‘School trips disrupt learning’ and other educational travel myths

Group travel specialists Rayburn Tours disprove some of the common beliefs regarding extra-curricular escapades

When teachers begin planning a school trip, the road ahead can look like a daunting journey of red tape and flaming hoops, and the easiest escape is to refer to a ready-made list of excuses.

But travelling with students is not something that should be feared or avoided, especially when you realise that the level of enrichment far outweighs the potential stress.

Are educational tours as strenuous as you think?

Below we’ve disproved some of the common beliefs regarding extra-curricular escapades.

School trips disrupt learning

Do school trips require time to be taken out of the classroom? Yes. But who’s to say all teaching has to happen in the classroom? Many teachers are beginning to recognise the value that the outside world can add to your students’ education.

Planet Earth is home to a plethora of sensory experiences, many of which lend themselves to different ways of learning. Those who don’t enjoy or engage with classroom learning may find themselves thriving in an environment where they can see, smell, feel and hear their lessons. It brings the curriculum to life and allows students to make a physical connection to the things they’ve been taught.

As well as exposing students to different cultures, authentic traditions and native languages, school trips can contribute to invaluable personal development including independence, social skills, career choices and a sense of responsibility.

In conclusion, it’s safe to say that school trips, in fact, are learning.

School trips cost too much

But they don’t have to! The most important thing to consider when planning a trip is exactly what you want your students to gain from it, before you even start thinking about how to deliver the learning.

There are many ways to make your trip more cost-effective when taking students abroad, such as travelling by coach, staying in hostels and opting for free or low-cost excursions.

Travel with a reputable tour organiser who has expert knowledge of your chosen destination, and they will be able to tailor your itinerary to suit both your budget and your learning objectives.

Choose your timing wisely as certain times of year mean higher prices. Maintain as much communication as possible with parents – you may want to consider offering a payment plan over time or organising some fundraising activities in school to help pay for the trip.

School trips are a logistical headache

Again, they don’t have to be! There is an ongoing debate as to whether a DIY school trip is better than using a tour operator, but the reality is that those who book trips day-in day-out will have invaluable knowledge to share with you and guide you through the process, ensuring no important details are missed.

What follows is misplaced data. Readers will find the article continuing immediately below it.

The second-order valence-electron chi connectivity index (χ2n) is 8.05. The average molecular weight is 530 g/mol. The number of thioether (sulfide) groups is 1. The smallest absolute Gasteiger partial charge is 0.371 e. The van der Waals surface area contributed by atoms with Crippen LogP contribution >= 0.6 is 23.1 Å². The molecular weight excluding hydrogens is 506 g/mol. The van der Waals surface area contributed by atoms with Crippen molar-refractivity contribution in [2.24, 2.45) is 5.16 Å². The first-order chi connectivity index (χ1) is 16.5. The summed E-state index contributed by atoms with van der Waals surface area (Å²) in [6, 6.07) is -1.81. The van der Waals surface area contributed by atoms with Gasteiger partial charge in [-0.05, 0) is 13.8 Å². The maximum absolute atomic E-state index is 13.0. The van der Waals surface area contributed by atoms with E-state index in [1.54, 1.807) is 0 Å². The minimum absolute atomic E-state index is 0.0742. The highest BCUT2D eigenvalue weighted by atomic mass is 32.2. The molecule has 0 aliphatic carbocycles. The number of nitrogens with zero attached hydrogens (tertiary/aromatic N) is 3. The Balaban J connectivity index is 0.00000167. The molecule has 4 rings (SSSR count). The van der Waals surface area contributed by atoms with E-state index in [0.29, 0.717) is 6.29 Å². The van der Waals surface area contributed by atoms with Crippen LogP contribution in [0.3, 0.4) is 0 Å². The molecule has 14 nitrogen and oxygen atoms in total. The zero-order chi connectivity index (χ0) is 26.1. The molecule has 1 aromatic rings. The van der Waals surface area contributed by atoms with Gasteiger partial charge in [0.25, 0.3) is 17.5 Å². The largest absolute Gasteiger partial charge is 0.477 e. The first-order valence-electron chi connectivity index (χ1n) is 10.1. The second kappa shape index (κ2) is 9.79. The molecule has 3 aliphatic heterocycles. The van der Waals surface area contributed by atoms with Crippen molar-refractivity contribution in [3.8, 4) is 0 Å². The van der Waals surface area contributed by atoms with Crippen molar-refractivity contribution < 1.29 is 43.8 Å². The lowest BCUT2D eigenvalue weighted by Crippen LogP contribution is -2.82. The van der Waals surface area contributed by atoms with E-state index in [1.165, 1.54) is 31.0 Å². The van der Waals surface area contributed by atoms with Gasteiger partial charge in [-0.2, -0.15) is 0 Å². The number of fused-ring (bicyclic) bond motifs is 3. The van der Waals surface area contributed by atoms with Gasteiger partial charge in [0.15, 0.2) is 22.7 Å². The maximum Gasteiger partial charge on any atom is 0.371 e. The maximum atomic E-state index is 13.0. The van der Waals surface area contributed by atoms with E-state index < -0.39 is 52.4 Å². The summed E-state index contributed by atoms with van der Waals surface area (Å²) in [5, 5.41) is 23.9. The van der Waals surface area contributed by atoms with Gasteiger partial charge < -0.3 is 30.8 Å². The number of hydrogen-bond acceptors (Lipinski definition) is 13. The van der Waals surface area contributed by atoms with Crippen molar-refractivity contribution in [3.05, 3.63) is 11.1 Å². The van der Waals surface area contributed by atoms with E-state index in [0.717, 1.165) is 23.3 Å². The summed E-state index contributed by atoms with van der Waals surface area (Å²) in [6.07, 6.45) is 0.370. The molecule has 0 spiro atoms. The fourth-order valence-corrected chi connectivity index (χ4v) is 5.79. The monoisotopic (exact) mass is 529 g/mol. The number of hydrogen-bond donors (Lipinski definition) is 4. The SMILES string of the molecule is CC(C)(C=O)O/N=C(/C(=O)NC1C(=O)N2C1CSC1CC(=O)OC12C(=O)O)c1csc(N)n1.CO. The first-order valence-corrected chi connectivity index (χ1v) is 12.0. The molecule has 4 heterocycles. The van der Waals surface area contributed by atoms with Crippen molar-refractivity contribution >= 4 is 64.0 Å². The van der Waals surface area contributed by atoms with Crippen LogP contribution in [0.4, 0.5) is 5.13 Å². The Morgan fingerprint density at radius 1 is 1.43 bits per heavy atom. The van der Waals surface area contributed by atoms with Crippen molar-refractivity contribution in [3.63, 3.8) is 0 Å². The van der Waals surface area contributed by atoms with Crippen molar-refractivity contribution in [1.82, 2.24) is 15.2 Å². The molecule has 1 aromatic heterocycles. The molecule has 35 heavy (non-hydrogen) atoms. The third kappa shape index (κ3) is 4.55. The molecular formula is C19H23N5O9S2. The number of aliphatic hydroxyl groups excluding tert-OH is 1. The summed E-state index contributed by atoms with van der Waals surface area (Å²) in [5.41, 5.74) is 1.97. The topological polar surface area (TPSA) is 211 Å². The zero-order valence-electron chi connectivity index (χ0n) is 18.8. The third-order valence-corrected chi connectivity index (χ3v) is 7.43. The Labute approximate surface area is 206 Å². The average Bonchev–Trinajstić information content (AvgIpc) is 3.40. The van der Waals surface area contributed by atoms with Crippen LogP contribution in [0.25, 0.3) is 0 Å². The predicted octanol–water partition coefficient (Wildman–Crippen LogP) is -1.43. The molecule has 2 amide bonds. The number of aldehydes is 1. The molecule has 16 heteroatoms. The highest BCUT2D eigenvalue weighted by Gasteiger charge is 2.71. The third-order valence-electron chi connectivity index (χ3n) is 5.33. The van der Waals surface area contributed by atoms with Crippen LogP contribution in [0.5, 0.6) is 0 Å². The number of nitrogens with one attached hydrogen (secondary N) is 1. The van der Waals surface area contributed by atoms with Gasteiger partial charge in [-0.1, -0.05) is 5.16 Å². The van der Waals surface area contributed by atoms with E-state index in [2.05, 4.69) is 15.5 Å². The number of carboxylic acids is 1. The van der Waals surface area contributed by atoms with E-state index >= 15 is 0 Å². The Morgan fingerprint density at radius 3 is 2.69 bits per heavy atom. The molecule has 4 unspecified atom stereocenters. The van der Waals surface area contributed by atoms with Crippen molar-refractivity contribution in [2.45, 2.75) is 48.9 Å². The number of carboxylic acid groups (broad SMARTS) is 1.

On the trip itself, many teachers find themselves wondering how they are going to deliver their subject curriculum in a completely different environment. Look into the resources that are available to you, for example hiring a field study tutor or a history tour guide, who can join your trip solely to teach your students according to your learning objectives. In fact, based on feedback received from teachers over the years, at Rayburn Tours we won’t plan a history trip without recommending a history tour guide for the group.

Many teachers are beginning to recognise the value that the outside world can add to your students’ education

School trips encourage bad behaviour

When taking students out of school it can be easy to become a lot stricter. You’re more on edge and always anticipating potential issues.

Instead, try to see it as an adventure for your group. They’re being subjected to a different kind of stimulus and will be extremely curious. Studies have proven that learning outside the classroom has a positive effect on motivation and behaviour.

Adventure and physical challenges allow students to expel their energy and apply their knowledge and skills in a different way. Similarly, having access to the arts can stimulate an emotional and thoughtful reaction, therefore making learning a lot more engaging.

Make fun high on your agenda and focus on the opportunities to be had.

School trips won’t benefit a teacher’s career

The term ‘extra-curricular’ is always associated with more time and therefore more work, so to add to the load of a teacher’s already packed schedule can seem counterproductive.

Think about the passion you have for your subject and how an increased uptake at choices stage will reflect positively on you. The relationships you have with your students will become more solid, making for a less stressful experience when back in the classroom. Not only that, you will have a deeper understanding of the way your students like to learn and can therefore encourage a more committed attitude towards education.

A school trip is your chance to learn and show your skills as much as it is your students’. See it as a development opportunity and an unmissable experience, rather than a time wasting nuisance!

Group travel specialists since 1965, Rayburn Tours is an independent, family-run business that’s dedicated to creating tailor-made educational, sports and ski trips for schools, as well as music tours for all types of youth and adult ensembles.

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